Nerve growth depends on the delivery of cell body–synthesized material to the growing neuronal processes. The cellular mechanisms that determine the topology of new membrane addition to the axon are not known. Here we describe a technique to visualize the transport and sites of exocytosis of cell body– derived vesicles in growing axons. We found that in Xenopus embryo neurons in culture, cell body–derived vesicles were rapidly transported all the way down to the growth cone region, where they fused with the plasma membrane. Suppression of microtubule (MT) dynamic instability did not interfere with the delivery of new membrane material to the growth cone region; however, the insertion of vesicles into the plasma membrane was dramatically inhibited. Local disassembly of MTs by focal application of nocodazole to the middle axonal segment resulted in the addition of new membrane at the site of drug application. Our results suggest that the local destabilization of axonal MTs is necessary and sufficient for the delivery of membrane material to specific neuronal sites.
The addition of new membrane to nerve processes is an essential step in nerve growth and differentiation (Craig and Banker, 1994). New membrane components are synthesized in the cell body and delivered to the plasmalemma by fast axonal transport (Allen et al., 1982; Nakata et al., 1998). Inhibition of the new membrane supply, using either pharmacological treatments or the optical tweezers technique, rapidly arrests axonal growth (Martenson et al., 1993; Jareb and Banker, 1997; Chang et al., 1998). The topology of new membrane insertion into the growing nerve processes remains controversial. Insertion of new membrane may occur in the vicinity of the cell body, at the growth cone area, or along the growing neurites (Bray, 1970; Futerman and Banker, 1996). Two different experimental strategies, previously used to determine the sites of new membrane addition to the growing axons, have focused on the different aspects of membrane addition. In the first approach, neurites are tagged with plasma membrane–attached microparticles, or reporter molecules, and movement of these markers is monitored using video microscopy. This method has been designed to detect the sites of bulk membrane insertion into the axon; it does not allow for discrimination between exo- and endocytic contributions to the net addition of the new membrane. The second approach focuses specifically on the exocytic component and attempts to visualize the sites of addition of the newly synthesized plasma membrane proteins or lipids to the plasmalemma.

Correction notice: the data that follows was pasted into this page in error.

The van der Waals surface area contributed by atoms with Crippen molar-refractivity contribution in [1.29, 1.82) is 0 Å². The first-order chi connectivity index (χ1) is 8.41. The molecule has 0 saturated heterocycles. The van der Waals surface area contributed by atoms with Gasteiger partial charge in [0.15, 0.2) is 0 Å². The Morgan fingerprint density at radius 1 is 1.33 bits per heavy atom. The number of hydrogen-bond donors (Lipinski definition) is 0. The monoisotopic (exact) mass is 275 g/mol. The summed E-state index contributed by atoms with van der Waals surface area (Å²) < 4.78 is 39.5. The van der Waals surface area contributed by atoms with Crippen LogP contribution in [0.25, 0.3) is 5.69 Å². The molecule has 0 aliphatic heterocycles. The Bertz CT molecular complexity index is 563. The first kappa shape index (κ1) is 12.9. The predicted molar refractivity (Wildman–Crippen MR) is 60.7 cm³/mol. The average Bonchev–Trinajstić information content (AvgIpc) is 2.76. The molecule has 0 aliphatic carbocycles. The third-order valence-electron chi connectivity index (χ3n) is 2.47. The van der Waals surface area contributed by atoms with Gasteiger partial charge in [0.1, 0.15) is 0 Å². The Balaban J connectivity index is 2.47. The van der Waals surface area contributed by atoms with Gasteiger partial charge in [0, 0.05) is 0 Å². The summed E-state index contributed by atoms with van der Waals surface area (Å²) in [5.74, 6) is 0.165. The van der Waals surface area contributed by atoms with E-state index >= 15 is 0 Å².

In the attempts to determine the sites of membrane insertion using the first approach, plasma membrane markers were found to be stationary (Bray, 1970), to move retrogradely (Koda and Partlow, 1976), or to move anterogradely (Zheng et al., 1991; Okabe and Hirokawa, 1992). The translocation of the markers was taken as a measure of the net insertion, or retrieval, of plasma membrane material along the axon proximal to the site of tagging. However, the plasma membrane probes used in these experiments, such as large membrane-associated particles, are likely to be anchored to the axonal cytoskeleton (Abercrombie et al., 1970; Peng and Chang, 1982; Okabe and Hirokawa, 1992; Lin et al., 1996). In this case, the movement of the probes would reflect the translocation of unidentified cytoskeletal elements and may not be related to the movement of plasma membrane lipids, as is the case for nonneuronal translocating cells (Abercrombie et al., 1970; Sheetz et al., 1989; Lee et al., 1990). To overcome this technical limitation, attempts have been made to specifically detect the translocation of plasma membrane lipids (Popov et al., 1993; Dai and Sheetz, 1995). In Xenopus spinal cord neurons grown on laminin-coated coverslips, bulk anterograde lipid flow has been reported (Popov et al., 1993), suggesting membrane addition along the neurite. In contrast, in chick DRG neurons, rapidly diffusing latex microbeads were found to translocate retrogradely (Dai and Sheetz, 1995), indicating preferential membrane addition to the growth cone region and bulk membrane endocytosis at the cell body. The efforts to directly visualize the sites of addition of new proteins or lipid to the growing axon using the second approach have also led to conflicting results (Feldman et al., 1981; Griffin et al., 1981; Pfenninger and Maylie-Pfenninger, 1981; Craig et al., 1995; Harel and Futerman, 1996; Vogt et al., 1996). Thus, strong evidence has been obtained both supporting and opposing the concept of preferential addition of the newly synthesized plasma membrane components to the growth cone region.